The signs of the new leverage or debt crisis is here, and the window for any preventative action by regulatory and supervisory authorities is now closing fast. This was the message delivered by the IMF’s Christine Lagarde to the G20 summit in Argentina earlier in December – a message that largely fell on deaf ears of the mass media, preoccupied with geopolitical drama played out in Buenos Aires.

At the time of this article going to print, the U.S. economic cycle is in its 113th month of growth, making it the second-longest period without a recession on record. Based on core fundamentals, ranging from the long-run figures for technological and labor productivity growth to wages and consumer price inflation, from the economy’s output gap to private sector investment in physical, technological and human capital, one finds few reasons for such an impressive growth run. Slower-evolving real growth factors, such as demographic trends, international trade flows, and international aggregate demand changes are more consistent with the story of global stagnation than a robust expansion. In reality, of course, since the end of the global financial crisis, the advanced economies have experienced an unprecedented in history period of overlapping monetary and fiscal stimuli, pushing asset markets valuations to their new historical highs, while inducing ever higher leverage risks in the real economy. Funded on debt and financial engineering, this cycle of financialized growth is now coming to an end.

In a note, published in Nov. 2018, Nomura Holdings research team have looked across nineteen financial metrics that, historically, act as the leading indicators of the shifts in business cycles. Majority of the nineteen indictors are now flashing red, signaling the next recession. Factors associated not only with the rising likelihood of a recession, but also with a potential financial crisis, such as equity and credit markets’ indicators, offer an even more worrying insight.

Leveraged growth

Of particular concern are the metrics relating to corporate debt markets. Overall, based on the data compiled by HSBC, outstanding U.S. corporate debt averaged 46.3 percent of GDP in the 1960s and 1970s, rising to 58.7 percent in the 1990s and 64.5 percent between 2000 and 2008. Since the end of global financial crisis, this rose to 69.3 percent, with the third quarter 2018-figure standing at an all-time high of 74.1 percent.

Virtually all of this new debt, raised since the end of the last recession, has gone to fund shares repurchases, dividends payouts and opportunistic (as opposed to value-focused) M&As.

Per latest available data, via Yardeni Research and FactSet, S&P 500 shares buybacks are running at their highest level in history, with the 12-month combined volume of repurchases hitting $645.8 billion at the end of the second quarter of 2018. Dividend payouts are also at their all-time high of $444.3 billion over the 12 months through the end of the third quarter of 2018. At the peak of the previous growth cycle in 2007, the combined annualized rate of shares repurchases and dividend payouts stood at around $1.5 trillion. In October 2018, the number was over $2.75 trillion.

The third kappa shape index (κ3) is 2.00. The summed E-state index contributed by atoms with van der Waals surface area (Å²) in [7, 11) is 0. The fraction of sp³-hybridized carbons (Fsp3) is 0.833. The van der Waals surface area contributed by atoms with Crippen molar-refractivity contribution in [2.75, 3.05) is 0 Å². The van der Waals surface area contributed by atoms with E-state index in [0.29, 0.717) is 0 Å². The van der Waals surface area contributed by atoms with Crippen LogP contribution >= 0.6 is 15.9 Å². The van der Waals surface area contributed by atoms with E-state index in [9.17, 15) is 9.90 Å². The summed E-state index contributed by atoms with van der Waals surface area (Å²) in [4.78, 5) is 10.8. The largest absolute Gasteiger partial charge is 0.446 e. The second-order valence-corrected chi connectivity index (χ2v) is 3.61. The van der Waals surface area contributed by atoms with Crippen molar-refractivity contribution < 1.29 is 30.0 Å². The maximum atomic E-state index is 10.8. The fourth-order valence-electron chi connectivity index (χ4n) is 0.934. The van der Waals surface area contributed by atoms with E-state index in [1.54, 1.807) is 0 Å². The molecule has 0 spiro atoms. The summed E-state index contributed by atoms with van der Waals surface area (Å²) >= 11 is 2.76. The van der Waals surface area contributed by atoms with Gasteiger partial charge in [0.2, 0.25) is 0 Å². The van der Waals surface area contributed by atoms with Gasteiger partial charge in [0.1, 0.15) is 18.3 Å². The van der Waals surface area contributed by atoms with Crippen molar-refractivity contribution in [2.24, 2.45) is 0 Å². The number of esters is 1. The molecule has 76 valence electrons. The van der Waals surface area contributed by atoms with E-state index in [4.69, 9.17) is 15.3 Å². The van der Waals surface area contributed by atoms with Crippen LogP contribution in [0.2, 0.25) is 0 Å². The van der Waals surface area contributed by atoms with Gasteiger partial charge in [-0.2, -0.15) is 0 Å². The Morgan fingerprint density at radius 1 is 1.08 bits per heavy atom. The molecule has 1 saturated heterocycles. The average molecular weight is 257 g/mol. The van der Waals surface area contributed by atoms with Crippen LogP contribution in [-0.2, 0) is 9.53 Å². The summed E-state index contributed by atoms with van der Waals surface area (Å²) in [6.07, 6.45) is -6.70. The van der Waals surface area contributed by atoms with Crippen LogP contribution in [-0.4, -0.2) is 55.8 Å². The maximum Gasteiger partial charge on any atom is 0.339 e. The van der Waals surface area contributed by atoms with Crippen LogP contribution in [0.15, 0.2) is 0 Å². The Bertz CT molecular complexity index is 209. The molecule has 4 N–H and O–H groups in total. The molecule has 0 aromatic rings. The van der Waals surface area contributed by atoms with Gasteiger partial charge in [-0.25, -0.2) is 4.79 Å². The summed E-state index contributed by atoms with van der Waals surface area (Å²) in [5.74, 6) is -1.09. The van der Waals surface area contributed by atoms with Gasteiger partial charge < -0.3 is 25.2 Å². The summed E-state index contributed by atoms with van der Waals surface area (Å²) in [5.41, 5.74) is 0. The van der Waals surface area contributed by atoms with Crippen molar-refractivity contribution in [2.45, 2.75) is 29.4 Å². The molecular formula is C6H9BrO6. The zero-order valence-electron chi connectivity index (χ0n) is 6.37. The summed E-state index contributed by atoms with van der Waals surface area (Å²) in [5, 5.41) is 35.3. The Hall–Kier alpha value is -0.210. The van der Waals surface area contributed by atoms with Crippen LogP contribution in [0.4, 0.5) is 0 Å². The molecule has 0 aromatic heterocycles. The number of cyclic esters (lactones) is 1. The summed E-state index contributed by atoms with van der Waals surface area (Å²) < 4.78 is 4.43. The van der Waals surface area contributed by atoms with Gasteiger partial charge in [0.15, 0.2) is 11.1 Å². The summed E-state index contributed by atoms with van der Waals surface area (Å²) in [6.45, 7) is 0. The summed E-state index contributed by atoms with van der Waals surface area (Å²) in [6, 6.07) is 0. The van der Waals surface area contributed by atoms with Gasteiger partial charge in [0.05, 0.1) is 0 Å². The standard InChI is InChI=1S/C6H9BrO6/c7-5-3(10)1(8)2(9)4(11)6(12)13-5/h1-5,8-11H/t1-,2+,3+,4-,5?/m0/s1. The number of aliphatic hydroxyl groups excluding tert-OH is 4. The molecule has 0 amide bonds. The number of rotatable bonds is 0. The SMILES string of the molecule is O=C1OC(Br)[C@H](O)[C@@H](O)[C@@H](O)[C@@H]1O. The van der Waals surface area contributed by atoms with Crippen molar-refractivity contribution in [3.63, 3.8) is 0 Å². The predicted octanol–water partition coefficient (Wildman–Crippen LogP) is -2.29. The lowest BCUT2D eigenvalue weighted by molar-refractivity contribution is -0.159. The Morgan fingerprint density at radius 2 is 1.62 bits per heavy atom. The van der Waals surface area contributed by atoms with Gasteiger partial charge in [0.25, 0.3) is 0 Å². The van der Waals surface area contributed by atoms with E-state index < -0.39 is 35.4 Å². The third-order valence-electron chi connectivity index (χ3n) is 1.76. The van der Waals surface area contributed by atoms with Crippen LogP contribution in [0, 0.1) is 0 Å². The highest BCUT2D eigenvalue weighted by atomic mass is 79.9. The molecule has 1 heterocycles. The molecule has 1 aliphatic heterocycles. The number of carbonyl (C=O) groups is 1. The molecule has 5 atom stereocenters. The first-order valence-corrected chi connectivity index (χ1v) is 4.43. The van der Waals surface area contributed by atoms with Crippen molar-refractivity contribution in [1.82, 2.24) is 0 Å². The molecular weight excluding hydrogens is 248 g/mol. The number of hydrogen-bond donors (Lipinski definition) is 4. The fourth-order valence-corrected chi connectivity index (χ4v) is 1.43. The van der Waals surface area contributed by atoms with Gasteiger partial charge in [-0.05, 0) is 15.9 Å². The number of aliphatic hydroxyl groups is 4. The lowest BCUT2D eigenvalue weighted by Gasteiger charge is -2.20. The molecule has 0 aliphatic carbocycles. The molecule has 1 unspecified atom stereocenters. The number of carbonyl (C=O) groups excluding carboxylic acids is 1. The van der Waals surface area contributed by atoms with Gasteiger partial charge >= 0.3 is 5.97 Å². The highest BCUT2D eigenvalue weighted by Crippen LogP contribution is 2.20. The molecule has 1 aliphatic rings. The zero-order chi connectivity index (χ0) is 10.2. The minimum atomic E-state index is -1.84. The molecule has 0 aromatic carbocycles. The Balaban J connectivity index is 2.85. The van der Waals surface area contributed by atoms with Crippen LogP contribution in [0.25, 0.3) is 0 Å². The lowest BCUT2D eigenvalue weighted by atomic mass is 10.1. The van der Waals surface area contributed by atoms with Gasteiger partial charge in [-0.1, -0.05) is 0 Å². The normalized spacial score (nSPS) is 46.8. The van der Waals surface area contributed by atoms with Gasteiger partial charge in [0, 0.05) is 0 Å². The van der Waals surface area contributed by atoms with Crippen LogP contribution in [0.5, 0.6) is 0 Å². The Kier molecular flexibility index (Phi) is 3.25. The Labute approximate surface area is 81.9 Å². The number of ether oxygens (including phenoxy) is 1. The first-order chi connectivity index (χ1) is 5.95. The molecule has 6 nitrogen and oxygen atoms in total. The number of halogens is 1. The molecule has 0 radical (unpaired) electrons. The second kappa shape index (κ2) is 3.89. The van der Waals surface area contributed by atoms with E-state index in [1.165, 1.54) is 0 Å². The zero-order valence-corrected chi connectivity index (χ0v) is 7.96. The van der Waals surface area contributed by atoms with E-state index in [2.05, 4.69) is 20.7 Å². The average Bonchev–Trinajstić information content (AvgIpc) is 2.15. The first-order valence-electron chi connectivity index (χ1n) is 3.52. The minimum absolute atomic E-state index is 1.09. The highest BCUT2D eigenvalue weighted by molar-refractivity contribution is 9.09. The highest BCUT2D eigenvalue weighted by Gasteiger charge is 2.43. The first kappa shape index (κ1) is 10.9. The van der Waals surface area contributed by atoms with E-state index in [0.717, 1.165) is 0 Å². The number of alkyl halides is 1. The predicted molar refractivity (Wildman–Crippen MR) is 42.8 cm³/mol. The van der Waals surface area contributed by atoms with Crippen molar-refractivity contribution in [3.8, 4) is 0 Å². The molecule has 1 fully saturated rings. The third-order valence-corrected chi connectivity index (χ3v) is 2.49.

U.S. companies are not putting money into future growth. In 2Q and 3Q of 2018, S&P 500 operating earnings averaged $1.2 trillion on a trailing four-quarter basis. Buy-backs and dividends swallowed on average $1 trillion of these. From the first quarter of 2009, the last quarter of the global financial crisis, to the second quarter of 2018, larger U.S. companies have spent $4.28 trillion on share buy-backs. Over the same period of time, U.S. GDP grew by $5.3 trillion in nominal terms. Between share repurchases, M&As (at $1.66 trillion in the twelve months through 3Q 2018), and dividend payouts, major U.S. corporations have financialized $2.75 trillion worth of earnings and leverage over the period during which the U.S. economy is estimated to have grown by about $903 billion in nominal terms.

Put into the context of basic corporate finance, the U.S. economy is now carrying a massive degree of total leverage (DOTL), with a DOTL ratio in excess of 304 percent. Growth, since the end of the global crises has been underpinned primarily by government spending and debt.

Deteriorating quality of debt

Not surprisingly, the second major problem with the current growth cycle is the deteriorating quality of corporate debt.

The Nomura research note mentioned earlier, puts the key to the quality problem at the share of BBB-rated debt in the overall Investment Grade Bond Index. According to their research, thanks to the investment markets boundless thirst for yield, this stands at roughly double the historical average share. The same applies to the leveraged loans. According to S&P Global Market Intelligence, the volume of outstanding leveraged loans in the U.S. currently stands in excess of $1.1 trillion, double the 2012 levels. More than a third of the new leveraged loans issuance is going to roll over existent corporate debt, and about one fifth is underwritten to fund private equity funds’ dividends. The balance is used to fund M&As, corporate buy-outs and shares repurchases.

Unlike traditional corporate bonds and loans, leveraged loans feature floating rates, making them sensitive to the risk of interest rates increases. This risk is partially offset by the fact that leveraged loans usually are collateralized, although the quality of the underlying collateral is often dubious, especially at the times of financial market upheavals. Consider loans covenants – the terms and conditions attached by lenders to mitigate the risks associated with borrower default. Prior to the financial crisis, the majority of leveraged loans came with heavy covenants, and in 2007, covenants-constrained lending accounted for 71 percent of all corporate loans issued in the U.S., according to data from the International Monetary Fund.